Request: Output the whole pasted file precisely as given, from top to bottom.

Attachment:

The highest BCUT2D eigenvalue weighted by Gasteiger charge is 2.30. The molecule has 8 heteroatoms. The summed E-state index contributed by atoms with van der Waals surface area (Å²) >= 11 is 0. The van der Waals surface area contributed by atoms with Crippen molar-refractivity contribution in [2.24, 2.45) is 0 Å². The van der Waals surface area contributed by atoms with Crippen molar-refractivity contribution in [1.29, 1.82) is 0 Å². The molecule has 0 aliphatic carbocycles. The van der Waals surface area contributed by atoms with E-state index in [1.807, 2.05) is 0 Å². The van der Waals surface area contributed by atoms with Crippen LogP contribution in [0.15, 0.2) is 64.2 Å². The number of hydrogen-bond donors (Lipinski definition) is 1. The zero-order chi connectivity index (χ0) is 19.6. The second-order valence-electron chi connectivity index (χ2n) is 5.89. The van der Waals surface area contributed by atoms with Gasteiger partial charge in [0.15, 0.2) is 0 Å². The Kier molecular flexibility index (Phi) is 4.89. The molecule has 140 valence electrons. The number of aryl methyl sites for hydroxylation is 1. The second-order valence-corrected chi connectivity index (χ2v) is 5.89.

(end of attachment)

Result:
The highest BCUT2D eigenvalue weighted by Gasteiger charge is 2.30. The molecule has 8 heteroatoms. The summed E-state index contributed by atoms with van der Waals surface area (Å²) >= 11 is 0. The van der Waals surface area contributed by atoms with Crippen molar-refractivity contribution in [2.24, 2.45) is 0 Å². The van der Waals surface area contributed by atoms with Crippen molar-refractivity contribution in [1.29, 1.82) is 0 Å². The molecule has 0 aliphatic carbocycles. The van der Waals surface area contributed by atoms with E-state index in [1.807, 2.05) is 0 Å². The van der Waals surface area contributed by atoms with Crippen LogP contribution in [0.15, 0.2) is 64.2 Å². The number of hydrogen-bond donors (Lipinski definition) is 1. The zero-order chi connectivity index (χ0) is 19.6. The second-order valence-electron chi connectivity index (χ2n) is 5.89. The van der Waals surface area contributed by atoms with Gasteiger partial charge in [0.15, 0.2) is 0 Å². The Kier molecular flexibility index (Phi) is 4.89. The molecule has 140 valence electrons. The number of aryl methyl sites for hydroxylation is 1. The second-order valence-corrected chi connectivity index (χ2v) is 5.89.